Private charities have long been a wonderful way for people to humanely assist others in need and are certainly an ethical alternative to the false philanthropic programs of Big Government that are typically fraught with fraud, waste, and abuse. But not all private charities are magnanimous and certainly should not be viewed as such simply because they happen to be divorced from the federal bureaucracy.
Few charitable enterprises are nobler in purpose than those which seek to aid citizens and residents that have suffered permanent – often devastating – wounds while fighting to protect and defend the Constitution, its guaranteed freedoms, and the general safety of the American people. These veterans certainly deserve a maximized proportion of financial/service support from the funds that the populace is willing to provide. To that end, when we scrutinize the disclosed fiscal year (FY) 2010 financials for the Wounded Warrior Project (WWP) a very disappointing picture emerges.
In FY 2010, the WWP received a total of $73,707,063 in unrestricted revenues, from which $6,738,825 (9.14%) were retained as organizational assets at year end. This means that 90.86% of the largely donated and otherwise obtained revenues were spent in one fashion or another during the year. Of those FY 2010 expenditures ($66,968,238), the following represent large elements of the overall breakdown.*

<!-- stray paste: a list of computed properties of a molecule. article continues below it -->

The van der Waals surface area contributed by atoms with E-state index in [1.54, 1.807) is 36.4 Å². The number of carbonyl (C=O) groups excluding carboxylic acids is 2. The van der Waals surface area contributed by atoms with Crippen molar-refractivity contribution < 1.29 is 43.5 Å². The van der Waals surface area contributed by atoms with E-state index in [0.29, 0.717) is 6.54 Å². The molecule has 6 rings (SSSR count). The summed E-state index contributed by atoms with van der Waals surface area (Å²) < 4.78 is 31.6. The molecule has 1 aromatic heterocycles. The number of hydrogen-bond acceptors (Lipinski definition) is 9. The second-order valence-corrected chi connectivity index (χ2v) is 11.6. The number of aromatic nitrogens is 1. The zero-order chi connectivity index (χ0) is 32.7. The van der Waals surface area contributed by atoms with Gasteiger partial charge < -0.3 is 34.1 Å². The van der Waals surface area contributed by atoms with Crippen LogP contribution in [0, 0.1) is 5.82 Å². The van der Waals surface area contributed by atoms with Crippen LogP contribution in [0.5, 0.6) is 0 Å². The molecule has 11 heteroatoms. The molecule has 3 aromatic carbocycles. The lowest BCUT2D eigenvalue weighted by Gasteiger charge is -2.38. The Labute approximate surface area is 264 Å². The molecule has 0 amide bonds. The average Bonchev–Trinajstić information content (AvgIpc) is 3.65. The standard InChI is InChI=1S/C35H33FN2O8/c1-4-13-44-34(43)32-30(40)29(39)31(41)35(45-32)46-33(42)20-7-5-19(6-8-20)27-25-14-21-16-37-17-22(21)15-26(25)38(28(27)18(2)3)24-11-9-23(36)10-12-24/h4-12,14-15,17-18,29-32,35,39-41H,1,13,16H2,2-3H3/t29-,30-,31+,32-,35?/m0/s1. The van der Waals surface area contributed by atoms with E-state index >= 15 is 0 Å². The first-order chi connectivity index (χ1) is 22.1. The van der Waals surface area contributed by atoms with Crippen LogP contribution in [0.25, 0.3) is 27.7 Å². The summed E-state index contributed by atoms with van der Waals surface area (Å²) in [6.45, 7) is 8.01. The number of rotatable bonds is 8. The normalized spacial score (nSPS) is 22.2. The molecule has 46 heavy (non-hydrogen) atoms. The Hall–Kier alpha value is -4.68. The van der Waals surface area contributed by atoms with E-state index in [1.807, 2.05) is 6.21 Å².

-Media ad value: $25,635,534 (38.28% of expenditures)
-Organizational salaries: $7,483,753 (11.18% of expenditures)
-Advertising: $7,235,336 (10.80% of expenditures)
-Consulting and outside services: $5,373,930 (8.02% of expenditures)
Federal accounting laws governing 501(c) organizations permit the lumping of these types of activities, along with the genuine charitable activities, as overall program expenditures which can tend to skew the statistical description of the organization’s period activities to the casual observer. But close scrutiny clearly illustrates that of the total monies actually spent (and not retained for future use) in FY 2010, at least 68% of these expenditures went toward what the layman would call overhead costs.
Technically, overhead costs can be defined in as many ways as pleases the eye of the beholder. By my definition, media ad values and advertising, while undoubtedly serving to raise awareness of the challenges that wounded veterans and their families face, do not directly contribute to their immediate needs commensurate with the organization’s publicly professed mission. Neither do “consulting and outside services,” which is far too suspiciously ambiguous for my liking.
Even if one applies a liberal interpretation to overhead and considers media ad value and advertising as legitimate charity expenses, when an additional $5,458,934 for direct mail (8.15%), $4,896,831 for postage and shipping (7.31%), $1,744,702 for payroll taxes and employee benefits (2.61%), $1,742,491 for meetings/events (2.6%), and $1,639,489 for promotional items (2.45%) are considered, the overhead still lingers somewhere around at least 42%. This is likely a very kind subjective assessment.